Healthcare is something that’s been around for a while, especially in the western world, but as with all things, digitalization is omnipresent and something that’s unavoidable.
In this article, we’ll explore how digitalization is affecting healthcare, what changes it can make, and what challenges this could pose for both patients and healthcare professionals. Whether by adopting a DDC system or just by making data easier to work with, we have plenty of talking points below that’ll give you a better understanding.
What changes can digitalization make?
Digitalization can make a number of changes to healthcare, both good and bad. On the positive side, digitalization can improve efficiency and accuracy in healthcare delivery. It can also make it easier for patients to access their medical records and get second opinions from other doctors.
On the negative side, digitalization can lead to information overload for both patients and doctors, and it can pose a risk to patient privacy if data falls into the wrong hands.
Of course, even though the increase in technology poses challenges and issues in healthcare, the benefits generally outweigh any detractions. With us now being able to monitor patients from home instead of the hosital, we can treat more patients and complete more tasks from a distance, which is excellent at a time when contagious infections are currently more prevalent than usual.
How can digital technology be applied in healthcare?
There are a number of ways in which digitalization is affecting healthcare. One of the most obvious and perhaps most important ways is how patient data is being collected and stored.
With the adoption of electronic health records, there is now a vast amount of data available on individual patients. This data can be used to improve patient care, but it also poses a risk to patient privacy if it falls into the wrong hands.
This data digitization could mean that it’ll become easier for different healthcare authorities to communicate and share patient records, as well as the data collection itself. This could result in paper surveys being discontinued on a large scale, with professionals now able to collect unbiased data directly from the patient using digital gadgets and attachments that’ll monitor the body.
Another way that digitalization is affecting healthcare is the way that treatments are being delivered. With the advent of telemedicine, patients can now receive treatment from their doctors without having to leave their homes.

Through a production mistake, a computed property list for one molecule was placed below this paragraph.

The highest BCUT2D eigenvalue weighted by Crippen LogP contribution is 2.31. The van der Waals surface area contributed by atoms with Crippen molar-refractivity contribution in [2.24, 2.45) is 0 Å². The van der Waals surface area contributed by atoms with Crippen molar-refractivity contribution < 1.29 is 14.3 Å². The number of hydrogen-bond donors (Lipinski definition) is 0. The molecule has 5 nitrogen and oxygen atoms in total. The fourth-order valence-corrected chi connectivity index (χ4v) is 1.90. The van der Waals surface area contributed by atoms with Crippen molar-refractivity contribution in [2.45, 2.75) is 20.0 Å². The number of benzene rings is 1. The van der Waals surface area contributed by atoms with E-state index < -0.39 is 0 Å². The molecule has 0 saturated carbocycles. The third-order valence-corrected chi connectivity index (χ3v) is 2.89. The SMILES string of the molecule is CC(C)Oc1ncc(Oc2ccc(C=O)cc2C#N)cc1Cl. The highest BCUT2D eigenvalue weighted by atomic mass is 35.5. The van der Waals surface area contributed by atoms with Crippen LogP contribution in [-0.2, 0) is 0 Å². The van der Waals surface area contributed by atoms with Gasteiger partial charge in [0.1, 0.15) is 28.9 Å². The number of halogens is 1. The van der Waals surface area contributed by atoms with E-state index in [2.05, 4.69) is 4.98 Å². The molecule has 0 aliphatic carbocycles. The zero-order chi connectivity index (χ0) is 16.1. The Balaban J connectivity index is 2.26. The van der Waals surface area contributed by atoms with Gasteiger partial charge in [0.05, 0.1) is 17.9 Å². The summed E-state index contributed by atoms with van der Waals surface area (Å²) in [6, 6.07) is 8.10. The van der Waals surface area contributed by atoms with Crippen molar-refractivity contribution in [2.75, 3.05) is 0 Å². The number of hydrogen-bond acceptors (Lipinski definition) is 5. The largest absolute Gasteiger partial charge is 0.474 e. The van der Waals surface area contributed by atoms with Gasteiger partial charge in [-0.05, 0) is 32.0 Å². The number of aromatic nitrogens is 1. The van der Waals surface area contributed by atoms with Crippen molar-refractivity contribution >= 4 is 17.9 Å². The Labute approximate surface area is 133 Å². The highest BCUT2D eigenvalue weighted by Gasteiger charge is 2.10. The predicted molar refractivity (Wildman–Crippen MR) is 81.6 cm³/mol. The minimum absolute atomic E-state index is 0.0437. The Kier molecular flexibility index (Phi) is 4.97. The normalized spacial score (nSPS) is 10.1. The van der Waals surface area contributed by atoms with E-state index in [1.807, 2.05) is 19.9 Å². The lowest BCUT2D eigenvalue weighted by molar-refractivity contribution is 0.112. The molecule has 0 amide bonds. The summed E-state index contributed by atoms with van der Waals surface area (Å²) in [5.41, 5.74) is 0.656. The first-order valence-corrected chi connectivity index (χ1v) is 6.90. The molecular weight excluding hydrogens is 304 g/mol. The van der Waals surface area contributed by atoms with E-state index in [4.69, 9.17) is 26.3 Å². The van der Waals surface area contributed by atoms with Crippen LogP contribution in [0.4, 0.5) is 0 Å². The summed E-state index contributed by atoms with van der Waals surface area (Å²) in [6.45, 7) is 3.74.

This has obvious benefits for both patients and doctors but also poses some risks. For example, if a patient’s condition deteriorates while they’re receiving treatment remotely, they may not be able to get the help they need.
Suppose a patient is undergoing treatment for a current condition and has to take medication that could result in an adverse reaction. In that case, wearable smart technology could be used to monitor how the patient is doing from home, meaning that they won’t need to stay in a hospital and take up increasingly valuable hospital space, reducing congestion and allowing more patients to receive care.
What challenges does digitalization pose for healthcare?
Data security is one of the most significant issues that digitalization poses for healthcare. With the vast amounts of data being collected and stored on patients, there is a risk that this data could be hacked or stolen. This could lead to identity theft or even fraud if criminals were able to access medical records or other sets of sensitive data.
That being said, many private healthcare providers already use digital tools for healthcare, and there are very few incidents of data being exposed, mainly because of how many layers of protection are put in place. If we continue down this path toward technology being further integrated into healthcare, we would expect steps to be taken to protect patients and keep their data safe.
Another issue that digitization poses for healthcare is patient data privacy. If patient data is not properly protected, it could be accessed by anyone who has the right software. This could include insurance companies, employers, or even criminals who want to use the data for personal gain.
Safeguarding measures will need to be in place so that patients will feel secure in having their data stored online. As things stand, it’s relatively easy for most people working within healthcare to access the health records of anybody (including famous people) as long as they have access to the database. This will need to change.
Lastly, digitalization can lead to information overload for both patients and doctors. With so much data being collected and stored, it can be challenging to sift through everything and find the information you need. This can lead to mistakes being made or critical information being missed entirely.
Having tools available to make this huge mass of data easily interpretable will be key here. Currently, many healthcare providers use outdated databases that aren’t fit for purpose anymore. This adds a lot of stress to administrators, call center staff, and even healthcare professionals and increases the likelihood of mistakes being made and details being missed.